Angelo’s Pizza—Coal-Fired Pizza Magic in Midtown Manhattan

Angelos Pizza - outside - RESIZELet’s get right to the point on this one. If there was ever a potential tourist trap pizza joint it would be Midtown Manhattan’s Angelo’s Pizza. This place sees a lot of traffic. Just a few blocks north of iconic Times Square, it sits in the same building as the famed Ed Sullivan Theater. Named for the variety show host whose show was broadcast live from there for many years (including The Beatles performances that changed America), it later became home for The Late Show with David Letterman and is presently home for The Late Show with Stephen Colbert. During the theater’s 2015 transition from Letterman to Colbert, while the marquee was being redesigned, a banner of Colbert eating a slice promoting Angelo’s was comically displayed during the changeover.

I’d been aware of Angelo’s for years, but sensing disappointment and the fact that it would take a full pie to test (i.e. no slices), it took some time for the right opportunity to arise. Despite the suspect location, I’d not given up since the thought of coal-fired pizza always entices my taste buds.

Angelos Pizza - sign - RESIZEIn the City for a 1pm meeting, I had plenty of time to catch Angelo’s right at its 11:30am opening. Much to my surprise at this early hour, there was already quite a crowd lined up waiting for a chance to get into the Colbert show. Unsurprisingly, I was one of the first customers of the day at Angelo’s. While I was the only patron sitting downstairs, when I queried my host, she replied that there were a few folks dining upstairs out of my view. The take-out action was intense, but it was still so early and quiet I felt like I was eating pizza for breakfast.

Angelos Pizza - inside - RESIZEAngelo’s is a classic and classy New York City dining space that evokes an earlier era. The darkened wood-lined room set the timeless vibe that you can still find in this great city. I knew what I wanted (the 13-inch Old Fashioned Margherita for $18.00, Angelo’s cheapest point of entry) and ordered it straight up. In the queue behind all the lunch time takeout, my pie took about ten minutes, but my “morning pizza” still arrived before the strike of the noon lunch hour.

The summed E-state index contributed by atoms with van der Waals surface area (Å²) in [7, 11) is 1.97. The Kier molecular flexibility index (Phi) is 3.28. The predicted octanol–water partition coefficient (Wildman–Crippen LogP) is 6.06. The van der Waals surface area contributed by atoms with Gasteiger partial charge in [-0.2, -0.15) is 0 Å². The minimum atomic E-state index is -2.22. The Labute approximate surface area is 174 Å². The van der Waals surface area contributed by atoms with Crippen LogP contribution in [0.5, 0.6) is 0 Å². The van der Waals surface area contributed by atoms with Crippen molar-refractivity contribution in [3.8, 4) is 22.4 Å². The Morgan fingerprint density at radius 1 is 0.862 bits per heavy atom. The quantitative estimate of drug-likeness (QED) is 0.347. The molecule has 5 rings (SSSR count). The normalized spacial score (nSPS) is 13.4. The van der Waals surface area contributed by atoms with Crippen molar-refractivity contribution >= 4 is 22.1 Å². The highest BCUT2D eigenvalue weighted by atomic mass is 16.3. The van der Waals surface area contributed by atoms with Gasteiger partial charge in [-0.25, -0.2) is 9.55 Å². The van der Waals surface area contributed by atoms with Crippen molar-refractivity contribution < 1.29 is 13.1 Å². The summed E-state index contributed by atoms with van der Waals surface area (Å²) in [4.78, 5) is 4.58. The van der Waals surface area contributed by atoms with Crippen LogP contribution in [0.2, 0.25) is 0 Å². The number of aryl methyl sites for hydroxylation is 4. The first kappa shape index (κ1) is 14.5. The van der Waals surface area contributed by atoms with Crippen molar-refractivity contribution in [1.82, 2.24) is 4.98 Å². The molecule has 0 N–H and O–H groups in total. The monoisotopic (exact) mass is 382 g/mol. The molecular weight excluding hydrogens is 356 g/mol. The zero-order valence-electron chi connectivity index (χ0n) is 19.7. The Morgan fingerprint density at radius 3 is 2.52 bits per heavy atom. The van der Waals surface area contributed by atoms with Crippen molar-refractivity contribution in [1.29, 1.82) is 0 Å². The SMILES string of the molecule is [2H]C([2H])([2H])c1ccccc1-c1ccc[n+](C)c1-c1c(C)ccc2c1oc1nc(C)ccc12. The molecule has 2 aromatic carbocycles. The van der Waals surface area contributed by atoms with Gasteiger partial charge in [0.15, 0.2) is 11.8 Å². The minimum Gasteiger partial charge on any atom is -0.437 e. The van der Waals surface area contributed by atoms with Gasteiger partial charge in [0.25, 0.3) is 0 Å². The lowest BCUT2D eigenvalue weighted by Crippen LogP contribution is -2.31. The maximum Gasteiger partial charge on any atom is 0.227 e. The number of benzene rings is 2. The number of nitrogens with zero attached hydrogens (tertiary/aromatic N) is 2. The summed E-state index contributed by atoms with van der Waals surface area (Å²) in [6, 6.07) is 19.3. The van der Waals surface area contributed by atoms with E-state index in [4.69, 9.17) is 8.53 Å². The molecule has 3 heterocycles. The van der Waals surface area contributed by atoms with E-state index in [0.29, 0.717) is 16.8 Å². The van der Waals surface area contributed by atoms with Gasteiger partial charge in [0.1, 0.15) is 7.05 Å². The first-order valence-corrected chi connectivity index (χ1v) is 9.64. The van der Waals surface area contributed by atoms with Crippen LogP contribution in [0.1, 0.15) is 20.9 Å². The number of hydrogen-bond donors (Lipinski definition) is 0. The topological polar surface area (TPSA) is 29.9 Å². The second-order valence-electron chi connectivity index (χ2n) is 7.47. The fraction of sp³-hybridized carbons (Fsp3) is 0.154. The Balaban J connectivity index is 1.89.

It was a pretty-looking small pie cut into eight tiny “only-a-couple-of-bites-each” slices. On top were three big salad-like basil leaves that just looked too large to eat. The coal left a nice char on both the top end crust and on the bottom surface. While I wouldn’t call it crisp, the crust was firm and chewy. On top was a delightful swirl of tasty tomato sauce, a dab of olive oil and a deliciously light, fluffy and flavorful mozzarella cheese. And yummy, I could taste the coal!

Angelos Pizza - pie - RESIZEAs much as I feared this to be a tourist trap, my fears were unfounded. Angelo’s make a fantastic coal-fired Margherita pizza. I enjoyed the daylights out of this one.

I’d thought I’d joke with my waiter and ask if most people ate the big-fat basil leaves. He said that they did, so I abided only to find them a little too much for my liking. One other thing to note is that by the time I got to slice #7, things had gotten a little cold. For whatever reason, this kind of pie doesn’t age very well. So, to Angelo: “Get them to the table quickly” and to you my reader: “Eat fast!”

Angelos Pizza - table - RESIZEIf you are in Midtown doing the tourist thing and are willing to pay the price, I would not hesitate to make your way through the Colbert line and give Angelo’s a try. I wonder if The Beatles grabbed a pie at Angelo’s when they first hit town?


PIZZA SNOB RATING **** ½ Nearer Perfection
Angelo’s Pizza
1697 Broadway (between 53rd & 54th Streets)
New York, NY 10019


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